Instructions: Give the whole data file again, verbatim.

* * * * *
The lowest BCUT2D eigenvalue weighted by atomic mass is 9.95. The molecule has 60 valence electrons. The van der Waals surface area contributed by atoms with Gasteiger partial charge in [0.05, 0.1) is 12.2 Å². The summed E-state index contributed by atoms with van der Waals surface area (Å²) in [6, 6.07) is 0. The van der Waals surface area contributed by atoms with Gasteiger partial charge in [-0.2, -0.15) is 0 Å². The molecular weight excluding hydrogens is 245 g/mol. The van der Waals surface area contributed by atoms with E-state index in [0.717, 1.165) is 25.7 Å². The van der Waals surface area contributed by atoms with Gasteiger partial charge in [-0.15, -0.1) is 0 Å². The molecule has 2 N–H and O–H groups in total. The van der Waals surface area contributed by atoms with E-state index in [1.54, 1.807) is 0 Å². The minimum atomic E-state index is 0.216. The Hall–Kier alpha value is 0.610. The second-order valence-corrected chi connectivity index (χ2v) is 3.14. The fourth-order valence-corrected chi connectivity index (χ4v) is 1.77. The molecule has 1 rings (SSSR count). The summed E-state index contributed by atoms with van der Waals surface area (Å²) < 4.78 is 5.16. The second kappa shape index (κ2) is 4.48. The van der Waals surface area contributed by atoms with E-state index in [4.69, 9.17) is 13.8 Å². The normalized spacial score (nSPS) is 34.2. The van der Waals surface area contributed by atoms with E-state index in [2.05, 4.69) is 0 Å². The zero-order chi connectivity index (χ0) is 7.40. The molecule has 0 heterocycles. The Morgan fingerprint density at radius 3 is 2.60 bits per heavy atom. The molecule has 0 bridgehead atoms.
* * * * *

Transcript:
The lowest BCUT2D eigenvalue weighted by atomic mass is 9.95. The molecule has 60 valence electrons. The van der Waals surface area contributed by atoms with Gasteiger partial charge in [0.05, 0.1) is 12.2 Å². The summed E-state index contributed by atoms with van der Waals surface area (Å²) in [6, 6.07) is 0. The van der Waals surface area contributed by atoms with Gasteiger partial charge in [-0.2, -0.15) is 0 Å². The molecular weight excluding hydrogens is 245 g/mol. The van der Waals surface area contributed by atoms with E-state index in [0.717, 1.165) is 25.7 Å². The van der Waals surface area contributed by atoms with Gasteiger partial charge in [-0.15, -0.1) is 0 Å². The molecule has 2 N–H and O–H groups in total. The van der Waals surface area contributed by atoms with E-state index in [1.54, 1.807) is 0 Å². The minimum atomic E-state index is 0.216. The Hall–Kier alpha value is 0.610. The second-order valence-corrected chi connectivity index (χ2v) is 3.14. The fourth-order valence-corrected chi connectivity index (χ4v) is 1.77. The molecule has 1 rings (SSSR count). The summed E-state index contributed by atoms with van der Waals surface area (Å²) < 4.78 is 5.16. The second kappa shape index (κ2) is 4.48. The van der Waals surface area contributed by atoms with E-state index in [4.69, 9.17) is 13.8 Å². The normalized spacial score (nSPS) is 34.2. The van der Waals surface area contributed by atoms with E-state index in [2.05, 4.69) is 0 Å². The zero-order chi connectivity index (χ0) is 7.40. The molecule has 0 heterocycles. The Morgan fingerprint density at radius 3 is 2.60 bits per heavy atom. The molecule has 0 bridgehead atoms.